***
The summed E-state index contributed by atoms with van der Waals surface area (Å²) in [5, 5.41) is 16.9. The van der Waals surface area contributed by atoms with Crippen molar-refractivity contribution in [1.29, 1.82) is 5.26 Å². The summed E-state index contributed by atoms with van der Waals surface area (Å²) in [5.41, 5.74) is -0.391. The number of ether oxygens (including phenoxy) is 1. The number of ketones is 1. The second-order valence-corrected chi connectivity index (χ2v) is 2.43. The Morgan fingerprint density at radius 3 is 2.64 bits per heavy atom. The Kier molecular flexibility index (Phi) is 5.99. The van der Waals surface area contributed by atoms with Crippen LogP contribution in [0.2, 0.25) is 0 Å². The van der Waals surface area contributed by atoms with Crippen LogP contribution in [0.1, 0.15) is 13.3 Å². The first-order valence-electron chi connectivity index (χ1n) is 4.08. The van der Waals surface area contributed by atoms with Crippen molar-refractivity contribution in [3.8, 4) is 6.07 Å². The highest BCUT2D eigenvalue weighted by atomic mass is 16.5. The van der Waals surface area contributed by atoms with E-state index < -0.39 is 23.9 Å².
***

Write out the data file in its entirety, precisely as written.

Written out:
The summed E-state index contributed by atoms with van der Waals surface area (Å²) in [5, 5.41) is 16.9. The van der Waals surface area contributed by atoms with Crippen molar-refractivity contribution in [1.29, 1.82) is 5.26 Å². The summed E-state index contributed by atoms with van der Waals surface area (Å²) in [5.41, 5.74) is -0.391. The number of ether oxygens (including phenoxy) is 1. The number of ketones is 1. The second-order valence-corrected chi connectivity index (χ2v) is 2.43. The Morgan fingerprint density at radius 3 is 2.64 bits per heavy atom. The Kier molecular flexibility index (Phi) is 5.99. The van der Waals surface area contributed by atoms with Crippen LogP contribution in [0.2, 0.25) is 0 Å². The van der Waals surface area contributed by atoms with Crippen LogP contribution in [0.1, 0.15) is 13.3 Å². The first-order valence-electron chi connectivity index (χ1n) is 4.08. The van der Waals surface area contributed by atoms with Crippen molar-refractivity contribution in [3.8, 4) is 6.07 Å². The highest BCUT2D eigenvalue weighted by atomic mass is 16.5. The van der Waals surface area contributed by atoms with E-state index < -0.39 is 23.9 Å².